Search YouTube Content with Podzinger

Podzinger, the speech-to-text video and audio search engine, has announced the extension of their technology to searching the content in YouTube videos. A click on a tab on the front page of the Podzinger search interface lets the user search for spoken content in YouTube videos. Now, searchers no longer need to rely on just the text and tags provided by YouTube submitters, but can find keyword mentions directly in the video. As noted in the Podzinger blog:

“with this new PodZinger feature, you can access and search YouTube material allowing for more specific search of their user generated content. Now besides simply searching on the metadata of the video files, you can search for terms that are actually mentioned inside the audio, allowing for a greater likelihood you will find relevant material. We’re also automatically organizing the videos into channels based on the actual content of the video.”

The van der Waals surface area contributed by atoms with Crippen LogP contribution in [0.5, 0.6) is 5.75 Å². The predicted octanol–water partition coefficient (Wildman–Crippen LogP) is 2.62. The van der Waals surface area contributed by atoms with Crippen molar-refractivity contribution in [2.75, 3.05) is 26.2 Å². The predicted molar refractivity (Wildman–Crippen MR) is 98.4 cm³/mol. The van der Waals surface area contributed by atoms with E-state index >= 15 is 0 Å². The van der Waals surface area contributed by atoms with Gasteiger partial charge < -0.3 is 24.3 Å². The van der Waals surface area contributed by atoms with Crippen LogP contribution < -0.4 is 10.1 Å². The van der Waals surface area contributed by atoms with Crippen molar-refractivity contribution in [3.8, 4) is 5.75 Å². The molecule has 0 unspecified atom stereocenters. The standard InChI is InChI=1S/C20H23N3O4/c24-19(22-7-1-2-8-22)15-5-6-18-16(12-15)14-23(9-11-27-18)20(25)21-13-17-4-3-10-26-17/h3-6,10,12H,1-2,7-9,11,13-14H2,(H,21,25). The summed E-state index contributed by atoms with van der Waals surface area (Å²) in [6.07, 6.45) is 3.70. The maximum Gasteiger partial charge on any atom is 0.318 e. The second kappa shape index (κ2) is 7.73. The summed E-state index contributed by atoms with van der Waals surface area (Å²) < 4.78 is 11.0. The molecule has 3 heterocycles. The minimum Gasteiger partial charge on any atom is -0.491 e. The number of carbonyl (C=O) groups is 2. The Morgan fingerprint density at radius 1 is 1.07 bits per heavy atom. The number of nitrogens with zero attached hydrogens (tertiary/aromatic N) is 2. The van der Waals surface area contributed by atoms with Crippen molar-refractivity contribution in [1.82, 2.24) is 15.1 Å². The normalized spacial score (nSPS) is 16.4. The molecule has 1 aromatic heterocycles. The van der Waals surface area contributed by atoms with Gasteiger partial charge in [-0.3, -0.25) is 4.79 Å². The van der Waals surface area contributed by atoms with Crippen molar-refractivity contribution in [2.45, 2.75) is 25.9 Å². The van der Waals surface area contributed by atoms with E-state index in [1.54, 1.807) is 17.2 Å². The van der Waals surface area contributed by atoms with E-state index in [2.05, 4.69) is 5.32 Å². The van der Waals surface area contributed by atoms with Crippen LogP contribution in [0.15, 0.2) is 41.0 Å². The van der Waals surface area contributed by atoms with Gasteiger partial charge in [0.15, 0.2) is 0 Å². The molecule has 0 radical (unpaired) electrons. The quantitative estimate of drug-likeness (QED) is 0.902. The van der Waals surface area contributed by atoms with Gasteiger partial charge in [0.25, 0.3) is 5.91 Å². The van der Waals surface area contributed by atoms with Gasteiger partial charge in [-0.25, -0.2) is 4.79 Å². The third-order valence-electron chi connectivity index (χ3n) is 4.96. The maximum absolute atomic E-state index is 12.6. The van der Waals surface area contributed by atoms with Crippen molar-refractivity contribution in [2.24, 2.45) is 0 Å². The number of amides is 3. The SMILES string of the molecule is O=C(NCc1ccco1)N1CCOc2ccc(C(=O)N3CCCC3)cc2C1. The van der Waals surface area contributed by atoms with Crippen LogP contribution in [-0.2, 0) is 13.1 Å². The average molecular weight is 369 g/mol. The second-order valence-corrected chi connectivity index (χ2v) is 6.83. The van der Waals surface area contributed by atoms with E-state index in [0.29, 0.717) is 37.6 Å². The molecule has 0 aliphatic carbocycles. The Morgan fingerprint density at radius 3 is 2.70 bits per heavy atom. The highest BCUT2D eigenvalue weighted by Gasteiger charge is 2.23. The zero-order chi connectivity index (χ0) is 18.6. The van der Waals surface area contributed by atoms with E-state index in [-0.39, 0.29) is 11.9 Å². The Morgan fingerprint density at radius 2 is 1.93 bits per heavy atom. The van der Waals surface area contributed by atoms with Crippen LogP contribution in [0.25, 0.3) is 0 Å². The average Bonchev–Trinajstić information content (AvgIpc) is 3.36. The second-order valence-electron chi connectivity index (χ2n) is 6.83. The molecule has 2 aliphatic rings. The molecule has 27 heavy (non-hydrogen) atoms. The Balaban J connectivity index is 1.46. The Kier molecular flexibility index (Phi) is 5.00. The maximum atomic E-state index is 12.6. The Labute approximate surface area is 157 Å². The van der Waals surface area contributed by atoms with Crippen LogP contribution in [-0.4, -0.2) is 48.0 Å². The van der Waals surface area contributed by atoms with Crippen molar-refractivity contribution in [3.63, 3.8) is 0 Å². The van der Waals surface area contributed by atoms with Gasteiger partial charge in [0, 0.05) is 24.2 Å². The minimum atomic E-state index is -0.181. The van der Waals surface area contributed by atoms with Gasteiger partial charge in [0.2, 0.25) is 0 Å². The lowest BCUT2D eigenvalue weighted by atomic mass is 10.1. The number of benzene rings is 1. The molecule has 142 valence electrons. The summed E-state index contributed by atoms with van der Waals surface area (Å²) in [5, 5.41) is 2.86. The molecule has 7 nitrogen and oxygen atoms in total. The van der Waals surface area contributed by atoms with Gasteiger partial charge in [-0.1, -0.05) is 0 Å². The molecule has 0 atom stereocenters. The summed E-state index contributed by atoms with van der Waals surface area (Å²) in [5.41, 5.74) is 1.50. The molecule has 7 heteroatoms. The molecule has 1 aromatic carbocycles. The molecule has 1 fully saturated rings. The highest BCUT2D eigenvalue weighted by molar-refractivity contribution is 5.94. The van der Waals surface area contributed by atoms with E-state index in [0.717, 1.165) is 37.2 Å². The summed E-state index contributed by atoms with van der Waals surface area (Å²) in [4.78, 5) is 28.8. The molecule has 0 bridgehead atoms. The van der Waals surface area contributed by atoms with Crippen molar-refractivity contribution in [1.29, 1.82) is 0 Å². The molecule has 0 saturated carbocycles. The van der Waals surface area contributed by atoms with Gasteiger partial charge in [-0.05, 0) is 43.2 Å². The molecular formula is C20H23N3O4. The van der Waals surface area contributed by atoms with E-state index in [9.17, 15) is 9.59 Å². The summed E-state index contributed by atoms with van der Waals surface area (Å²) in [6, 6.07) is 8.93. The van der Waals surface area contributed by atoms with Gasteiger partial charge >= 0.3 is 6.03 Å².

The current channels include entertainment, sports, and anime. More are expected soon.

As the SplashCast blog notes this new feature has potential for those who want to do competitive intelligence. Users tracking mentions of their organization can build an RSS feed on Podzinger based on their search terms and receive alerts from Podzinger that show them exactly the time-stamped location where their term appears in the video and a content snippet whereby they can readily track how their organization is being portrayed in the video.

A series of searches shows that when a video relies heavily on imagery instead of spoken text, Podzinger’s technology has nothing to search and will not deliver the video in its results. On the other hand, YouTube which uses the meta data submitted by the user, will deliver the video in the search results. In short the results will differ for the same term in YouTube and Podzinger. SplashCast recommends that competitive intelligence searchers use two similar feeds, one from Podzinger and another from YouTube. This approach will capture relevant mentions in the spoken text and the meta information.

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